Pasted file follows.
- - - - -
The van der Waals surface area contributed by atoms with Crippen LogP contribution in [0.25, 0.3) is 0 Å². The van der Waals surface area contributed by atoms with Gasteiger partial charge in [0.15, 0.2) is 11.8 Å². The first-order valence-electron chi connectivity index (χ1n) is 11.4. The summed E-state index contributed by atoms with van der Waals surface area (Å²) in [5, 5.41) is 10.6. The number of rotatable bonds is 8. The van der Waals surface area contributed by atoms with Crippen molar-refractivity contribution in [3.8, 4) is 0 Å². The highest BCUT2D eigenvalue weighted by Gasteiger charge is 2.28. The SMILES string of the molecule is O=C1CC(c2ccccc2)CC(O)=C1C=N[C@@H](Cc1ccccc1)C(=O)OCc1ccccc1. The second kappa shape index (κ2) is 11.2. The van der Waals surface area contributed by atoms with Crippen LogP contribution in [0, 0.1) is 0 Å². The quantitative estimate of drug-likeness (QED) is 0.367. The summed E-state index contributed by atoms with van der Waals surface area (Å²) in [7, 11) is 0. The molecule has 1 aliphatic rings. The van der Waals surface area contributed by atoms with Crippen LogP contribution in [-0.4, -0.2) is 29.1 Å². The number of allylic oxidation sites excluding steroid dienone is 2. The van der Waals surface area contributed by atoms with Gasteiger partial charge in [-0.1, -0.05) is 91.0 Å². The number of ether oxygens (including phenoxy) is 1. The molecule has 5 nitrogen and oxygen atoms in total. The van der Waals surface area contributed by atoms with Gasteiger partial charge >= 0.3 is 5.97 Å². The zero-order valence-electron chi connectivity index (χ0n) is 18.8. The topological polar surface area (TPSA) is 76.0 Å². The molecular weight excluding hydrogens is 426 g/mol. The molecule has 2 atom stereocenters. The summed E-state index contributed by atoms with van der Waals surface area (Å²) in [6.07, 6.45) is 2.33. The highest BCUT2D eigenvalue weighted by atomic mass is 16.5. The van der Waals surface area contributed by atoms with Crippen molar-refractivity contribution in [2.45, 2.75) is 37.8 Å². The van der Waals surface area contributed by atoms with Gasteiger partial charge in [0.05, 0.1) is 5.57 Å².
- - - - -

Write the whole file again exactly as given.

The van der Waals surface area contributed by atoms with Crippen LogP contribution in [0.25, 0.3) is 0 Å². The van der Waals surface area contributed by atoms with Gasteiger partial charge in [0.15, 0.2) is 11.8 Å². The first-order valence-electron chi connectivity index (χ1n) is 11.4. The summed E-state index contributed by atoms with van der Waals surface area (Å²) in [5, 5.41) is 10.6. The number of rotatable bonds is 8. The van der Waals surface area contributed by atoms with Crippen molar-refractivity contribution in [3.8, 4) is 0 Å². The highest BCUT2D eigenvalue weighted by Gasteiger charge is 2.28. The SMILES string of the molecule is O=C1CC(c2ccccc2)CC(O)=C1C=N[C@@H](Cc1ccccc1)C(=O)OCc1ccccc1. The second kappa shape index (κ2) is 11.2. The van der Waals surface area contributed by atoms with Crippen LogP contribution in [0, 0.1) is 0 Å². The quantitative estimate of drug-likeness (QED) is 0.367. The summed E-state index contributed by atoms with van der Waals surface area (Å²) in [7, 11) is 0. The molecule has 1 aliphatic rings. The van der Waals surface area contributed by atoms with Crippen LogP contribution in [-0.4, -0.2) is 29.1 Å². The number of allylic oxidation sites excluding steroid dienone is 2. The van der Waals surface area contributed by atoms with Gasteiger partial charge in [-0.1, -0.05) is 91.0 Å². The number of ether oxygens (including phenoxy) is 1. The molecule has 5 nitrogen and oxygen atoms in total. The van der Waals surface area contributed by atoms with Gasteiger partial charge >= 0.3 is 5.97 Å². The zero-order valence-electron chi connectivity index (χ0n) is 18.8. The topological polar surface area (TPSA) is 76.0 Å². The molecular weight excluding hydrogens is 426 g/mol. The molecule has 2 atom stereocenters. The summed E-state index contributed by atoms with van der Waals surface area (Å²) in [6.07, 6.45) is 2.33. The highest BCUT2D eigenvalue weighted by atomic mass is 16.5. The van der Waals surface area contributed by atoms with Crippen molar-refractivity contribution in [2.45, 2.75) is 37.8 Å². The van der Waals surface area contributed by atoms with Gasteiger partial charge in [0.05, 0.1) is 5.57 Å².